Collective Genius: Alen Stajcic and Peter Cox


When Alen Stajcic was appointed head coach of the women’s national football team last year, he brought in a secret weapon: Peter Cox, a leadership specialist who helped transform the team’s culture. The result? The Matildas defeated Brazil in June and became the first Australian team – male or female – to win a knockout stage match at the World Cup.

What makes it work?

One of them hones the team’s skills, the other their psyche. Collective Genius

Alen says

“When I got the job, I saw a couple of holes in the team culture and environment. We had a relatively young group and there was a little bit of individualism above the needs of the team. There were almost no role models to learn from. We wanted a new culture so I went on a manhunt to find someone who could help me with that.

At my first meeting with Coxy, I was really intrigued. My original plan was to get someone in for one or two sessions but he saw it as an ongoing process; he wanted to have a connection to the team. That’s what I wanted to hear. I liked his leadership ideas.

Bringing someone in from outside met with some initial resistance but that changed very quickly. Peter and I worked hard with the leadership group in one-on-one sessions and with the team as a whole. The change in attitude was probably most profound in Lisa De Vanna. She was a key player but she’d been on the outer. I thought other players had a more rounded perspective and probably fit better within the group. But she grew so much within the process and is now the team captain. To see her speaking with such energy and passion on live TV recently was just amazing.

I see so many similarities between leading a sporting team and a corporate team and the key is getting everyone striving to be the best they can be. The need for an environment in which every member can flourish is universal.

Working with Peter as closely as I did certainly stimulated a lot of thoughts about my own leadership and the approaches I took. He took me out of my comfort zone. He might shoot off 20 or 30 ideas a day at you and you’ll grab the best four or five of those and see what fits for you and the team.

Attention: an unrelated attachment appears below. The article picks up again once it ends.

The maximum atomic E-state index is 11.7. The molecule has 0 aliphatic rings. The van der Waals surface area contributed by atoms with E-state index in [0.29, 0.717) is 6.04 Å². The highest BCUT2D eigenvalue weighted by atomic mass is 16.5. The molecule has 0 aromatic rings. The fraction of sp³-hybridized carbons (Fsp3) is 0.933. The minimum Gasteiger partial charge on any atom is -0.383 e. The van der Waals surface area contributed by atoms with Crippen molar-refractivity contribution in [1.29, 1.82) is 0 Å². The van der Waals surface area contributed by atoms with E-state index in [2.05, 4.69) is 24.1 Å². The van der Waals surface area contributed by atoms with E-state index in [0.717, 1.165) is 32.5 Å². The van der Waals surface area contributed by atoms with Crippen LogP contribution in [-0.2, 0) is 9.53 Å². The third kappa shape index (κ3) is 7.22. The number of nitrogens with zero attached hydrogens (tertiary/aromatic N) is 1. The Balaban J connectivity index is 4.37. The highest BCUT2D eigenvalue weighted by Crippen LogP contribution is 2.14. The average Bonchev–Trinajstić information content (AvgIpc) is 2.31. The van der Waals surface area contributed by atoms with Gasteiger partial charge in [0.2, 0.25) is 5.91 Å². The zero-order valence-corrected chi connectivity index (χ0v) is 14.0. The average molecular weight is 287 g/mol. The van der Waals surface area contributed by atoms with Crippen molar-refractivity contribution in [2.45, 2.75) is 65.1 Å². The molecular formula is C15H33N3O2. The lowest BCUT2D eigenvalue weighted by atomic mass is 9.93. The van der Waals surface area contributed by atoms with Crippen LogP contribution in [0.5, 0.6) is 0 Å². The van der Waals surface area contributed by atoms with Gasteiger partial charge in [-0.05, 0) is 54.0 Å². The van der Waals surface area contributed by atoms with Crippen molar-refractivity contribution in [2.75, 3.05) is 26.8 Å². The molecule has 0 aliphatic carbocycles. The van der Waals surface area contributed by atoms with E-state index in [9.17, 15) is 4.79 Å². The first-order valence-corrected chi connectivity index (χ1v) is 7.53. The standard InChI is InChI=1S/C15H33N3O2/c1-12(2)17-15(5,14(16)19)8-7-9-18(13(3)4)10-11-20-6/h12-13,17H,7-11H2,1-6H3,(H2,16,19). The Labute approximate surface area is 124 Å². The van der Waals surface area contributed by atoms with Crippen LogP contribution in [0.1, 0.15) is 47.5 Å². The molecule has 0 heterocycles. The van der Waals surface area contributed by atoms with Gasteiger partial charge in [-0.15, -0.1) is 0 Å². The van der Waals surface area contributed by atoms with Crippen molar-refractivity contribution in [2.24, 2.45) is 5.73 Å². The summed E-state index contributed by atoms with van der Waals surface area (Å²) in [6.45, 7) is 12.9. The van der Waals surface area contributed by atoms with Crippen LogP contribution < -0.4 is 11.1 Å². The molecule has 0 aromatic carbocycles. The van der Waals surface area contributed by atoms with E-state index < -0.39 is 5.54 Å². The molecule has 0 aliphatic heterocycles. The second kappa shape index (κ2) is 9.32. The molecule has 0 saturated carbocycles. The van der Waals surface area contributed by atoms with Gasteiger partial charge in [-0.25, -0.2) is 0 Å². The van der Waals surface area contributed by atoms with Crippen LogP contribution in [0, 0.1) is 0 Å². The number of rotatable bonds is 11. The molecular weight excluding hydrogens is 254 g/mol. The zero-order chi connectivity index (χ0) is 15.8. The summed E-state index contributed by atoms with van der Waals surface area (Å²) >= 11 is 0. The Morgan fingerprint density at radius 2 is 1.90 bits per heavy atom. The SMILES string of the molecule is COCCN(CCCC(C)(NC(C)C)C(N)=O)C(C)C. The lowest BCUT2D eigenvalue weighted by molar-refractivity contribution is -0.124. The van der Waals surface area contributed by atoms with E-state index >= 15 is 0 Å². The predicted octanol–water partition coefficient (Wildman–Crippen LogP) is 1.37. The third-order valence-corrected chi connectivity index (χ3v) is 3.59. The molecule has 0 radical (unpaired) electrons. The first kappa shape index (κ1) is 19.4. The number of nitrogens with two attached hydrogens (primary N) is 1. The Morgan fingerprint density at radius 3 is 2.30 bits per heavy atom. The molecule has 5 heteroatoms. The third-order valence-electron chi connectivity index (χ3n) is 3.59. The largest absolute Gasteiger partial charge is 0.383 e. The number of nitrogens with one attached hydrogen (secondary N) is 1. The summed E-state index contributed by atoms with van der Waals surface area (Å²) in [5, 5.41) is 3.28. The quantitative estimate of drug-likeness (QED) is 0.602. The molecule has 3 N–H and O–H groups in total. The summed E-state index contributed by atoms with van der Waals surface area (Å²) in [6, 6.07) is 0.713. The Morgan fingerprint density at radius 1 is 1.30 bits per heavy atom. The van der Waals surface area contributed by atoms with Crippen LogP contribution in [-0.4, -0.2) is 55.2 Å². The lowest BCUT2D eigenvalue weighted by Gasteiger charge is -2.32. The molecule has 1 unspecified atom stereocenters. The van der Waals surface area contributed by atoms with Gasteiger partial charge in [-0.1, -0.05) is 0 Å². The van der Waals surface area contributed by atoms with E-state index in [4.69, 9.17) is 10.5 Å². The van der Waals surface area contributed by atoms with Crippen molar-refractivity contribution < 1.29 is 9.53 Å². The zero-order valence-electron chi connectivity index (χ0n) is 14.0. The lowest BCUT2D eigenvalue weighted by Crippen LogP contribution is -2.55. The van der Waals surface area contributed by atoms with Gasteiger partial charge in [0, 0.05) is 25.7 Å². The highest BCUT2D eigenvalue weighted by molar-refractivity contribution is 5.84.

There are so many parts to the jigsaw puzzle and he was a critical part of ours. Our goal now is for the Matildas to be genuine world-class contenders and to win gold. I know I can rely on Peter. He’s a good friend.”

Peter says

“When I met Staj, he had only four or five months to get the girls ready for the World Cup in June. I’m not a football coach and, in a way, the less I know the better because I’m not emotionally tied to the vision or to the people.

It’s the highest-level coaching position Staj has ever had and he’s certainly moving the Matildas in the right direction. I think his greatest strengths are his communication skills, his vision and his ability to analyse the strengths and weaknesses of his own team and the opposition. As much as he loves the players, he doesn’t get emotionally tied to them because he has to make tough decisions.

Staj is a natural leader. Leadership is about influence. If you don’t have influence, you’re not a leader; no-one will follow you. I spent a lot of time helping him develop those skills, empowering the girls and helping them understand what leadership is all about.

You need to have a certain level of humility to allow yourself to be led by someone independent. Lisa De Vanna rang Alen when she heard that an outsider was coming in.

She was pretty stressed about who I was and what I was going to do but her life has changed now, her behaviours have changed and her thinking has changed. When the Matildas knocked Brazil out of the World Cup, I was at the Athens Sports Bar in Greece with about 20 Greek friends and my wife. Let’s just say the Greeks didn’t know what was happening! The significance for me was knowing I played a part in that.” 

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